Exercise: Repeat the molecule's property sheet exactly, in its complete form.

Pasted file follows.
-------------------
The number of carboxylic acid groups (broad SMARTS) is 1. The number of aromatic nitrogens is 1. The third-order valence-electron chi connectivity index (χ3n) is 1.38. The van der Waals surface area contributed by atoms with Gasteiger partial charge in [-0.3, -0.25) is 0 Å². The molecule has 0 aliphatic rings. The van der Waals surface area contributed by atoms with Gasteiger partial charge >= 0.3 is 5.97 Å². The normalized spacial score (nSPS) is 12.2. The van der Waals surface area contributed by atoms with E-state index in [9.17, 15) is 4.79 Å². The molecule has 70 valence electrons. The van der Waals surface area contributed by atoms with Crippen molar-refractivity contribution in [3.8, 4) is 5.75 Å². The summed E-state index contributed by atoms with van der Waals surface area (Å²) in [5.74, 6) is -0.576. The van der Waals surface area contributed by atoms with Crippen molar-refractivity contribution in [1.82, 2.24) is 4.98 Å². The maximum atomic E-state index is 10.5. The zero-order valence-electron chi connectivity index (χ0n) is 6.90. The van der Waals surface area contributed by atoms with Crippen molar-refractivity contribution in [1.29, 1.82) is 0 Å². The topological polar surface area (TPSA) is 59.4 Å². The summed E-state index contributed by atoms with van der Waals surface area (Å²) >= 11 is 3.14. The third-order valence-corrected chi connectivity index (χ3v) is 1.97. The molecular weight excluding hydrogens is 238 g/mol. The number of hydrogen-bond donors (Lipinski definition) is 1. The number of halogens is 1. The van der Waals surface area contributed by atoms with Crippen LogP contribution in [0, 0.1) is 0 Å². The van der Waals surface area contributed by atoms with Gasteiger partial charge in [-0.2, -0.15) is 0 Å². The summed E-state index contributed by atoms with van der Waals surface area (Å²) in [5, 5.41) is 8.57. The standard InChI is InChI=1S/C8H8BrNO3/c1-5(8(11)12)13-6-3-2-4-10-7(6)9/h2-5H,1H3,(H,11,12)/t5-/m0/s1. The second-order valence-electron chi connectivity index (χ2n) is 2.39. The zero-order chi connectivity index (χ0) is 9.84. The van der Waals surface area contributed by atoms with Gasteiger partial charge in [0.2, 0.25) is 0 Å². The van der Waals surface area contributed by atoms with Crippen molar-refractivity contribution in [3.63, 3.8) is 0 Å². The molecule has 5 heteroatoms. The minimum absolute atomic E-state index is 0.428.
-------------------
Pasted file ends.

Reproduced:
The number of carboxylic acid groups (broad SMARTS) is 1. The number of aromatic nitrogens is 1. The third-order valence-electron chi connectivity index (χ3n) is 1.38. The van der Waals surface area contributed by atoms with Gasteiger partial charge in [-0.3, -0.25) is 0 Å². The molecule has 0 aliphatic rings. The van der Waals surface area contributed by atoms with Gasteiger partial charge >= 0.3 is 5.97 Å². The normalized spacial score (nSPS) is 12.2. The van der Waals surface area contributed by atoms with E-state index in [9.17, 15) is 4.79 Å². The molecule has 70 valence electrons. The van der Waals surface area contributed by atoms with Crippen molar-refractivity contribution in [3.8, 4) is 5.75 Å². The summed E-state index contributed by atoms with van der Waals surface area (Å²) in [5.74, 6) is -0.576. The van der Waals surface area contributed by atoms with Crippen molar-refractivity contribution in [1.82, 2.24) is 4.98 Å². The maximum atomic E-state index is 10.5. The zero-order valence-electron chi connectivity index (χ0n) is 6.90. The van der Waals surface area contributed by atoms with Crippen molar-refractivity contribution in [1.29, 1.82) is 0 Å². The topological polar surface area (TPSA) is 59.4 Å². The summed E-state index contributed by atoms with van der Waals surface area (Å²) >= 11 is 3.14. The third-order valence-corrected chi connectivity index (χ3v) is 1.97. The molecular weight excluding hydrogens is 238 g/mol. The number of hydrogen-bond donors (Lipinski definition) is 1. The number of halogens is 1. The van der Waals surface area contributed by atoms with Crippen LogP contribution in [0, 0.1) is 0 Å². The van der Waals surface area contributed by atoms with Gasteiger partial charge in [-0.2, -0.15) is 0 Å². The summed E-state index contributed by atoms with van der Waals surface area (Å²) in [5, 5.41) is 8.57. The standard InChI is InChI=1S/C8H8BrNO3/c1-5(8(11)12)13-6-3-2-4-10-7(6)9/h2-5H,1H3,(H,11,12)/t5-/m0/s1. The second-order valence-electron chi connectivity index (χ2n) is 2.39. The zero-order chi connectivity index (χ0) is 9.84. The van der Waals surface area contributed by atoms with Gasteiger partial charge in [0.2, 0.25) is 0 Å². The van der Waals surface area contributed by atoms with Crippen molar-refractivity contribution in [3.63, 3.8) is 0 Å². The molecule has 5 heteroatoms. The minimum absolute atomic E-state index is 0.428.